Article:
Some Effects of Prolonged Virginity on Feeding and Milk-Gland Activity in Females of the Tsetse Glossina Austeni (Newst.)
The effects of virginity on feeding and milk-gland (MG) activity were investigated in 4-week-old virgin females of Glossina austeni. The flies take in smaller but constant amount of blood roughly equivalent to their own weight during each feed. This syndrome of feeding to a constant weight with time leads to fatbody hypertrophy largely because of decreased metabolic demands due to the absence of a larva. It is suggested that the small blood-meals of virgin females are probably related to the space limitations in their abdomens, and are probably hormone-mediated, possibly operating via the cuticle. The MG of virgin flies is well-differentiated but the cycles of synthetic activity which the distal MG tubules exhibit in mated flies during a pregnancy cycle are not so apparent in virgins. The secretions of this gland are used to nourish the developing larva and if the MG were very active the secretions produced would be lost. It is concluded that in virgin females the blood-meal is reduced in size, probably as a result, at least partly, of a reduction or absence of neurosecretory out-flow related to mating and ovulation, and the products of their blood-meal apparently are diverted not to the MG but to the fatbody for storage. These effects of virginity on blood-meal size, fatbody and MG activity can be reversed at any time by mating.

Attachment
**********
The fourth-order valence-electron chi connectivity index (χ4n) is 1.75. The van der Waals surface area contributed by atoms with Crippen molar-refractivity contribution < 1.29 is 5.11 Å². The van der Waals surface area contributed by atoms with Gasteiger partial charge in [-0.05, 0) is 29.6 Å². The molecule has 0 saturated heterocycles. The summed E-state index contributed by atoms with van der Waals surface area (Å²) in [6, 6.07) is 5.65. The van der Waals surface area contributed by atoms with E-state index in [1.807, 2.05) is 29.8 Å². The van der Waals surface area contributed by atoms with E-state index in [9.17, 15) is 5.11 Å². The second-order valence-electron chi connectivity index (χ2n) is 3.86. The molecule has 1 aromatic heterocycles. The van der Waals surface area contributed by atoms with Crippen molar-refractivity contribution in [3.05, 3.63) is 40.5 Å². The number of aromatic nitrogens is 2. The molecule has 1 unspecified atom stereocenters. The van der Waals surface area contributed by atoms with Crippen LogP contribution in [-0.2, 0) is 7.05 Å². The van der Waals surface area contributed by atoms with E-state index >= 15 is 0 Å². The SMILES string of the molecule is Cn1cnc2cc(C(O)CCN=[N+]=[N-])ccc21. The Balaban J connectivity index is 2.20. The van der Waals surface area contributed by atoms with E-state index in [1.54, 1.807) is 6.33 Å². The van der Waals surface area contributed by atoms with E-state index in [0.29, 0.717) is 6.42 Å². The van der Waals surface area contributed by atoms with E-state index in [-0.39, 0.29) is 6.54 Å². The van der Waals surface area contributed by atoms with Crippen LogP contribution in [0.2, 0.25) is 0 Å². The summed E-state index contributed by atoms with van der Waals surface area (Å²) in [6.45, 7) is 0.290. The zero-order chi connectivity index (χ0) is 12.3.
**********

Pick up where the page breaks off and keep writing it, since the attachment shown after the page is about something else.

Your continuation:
Key WordsVirgin female flies blood-meal size milk-gland activity fatbody hypertrophy
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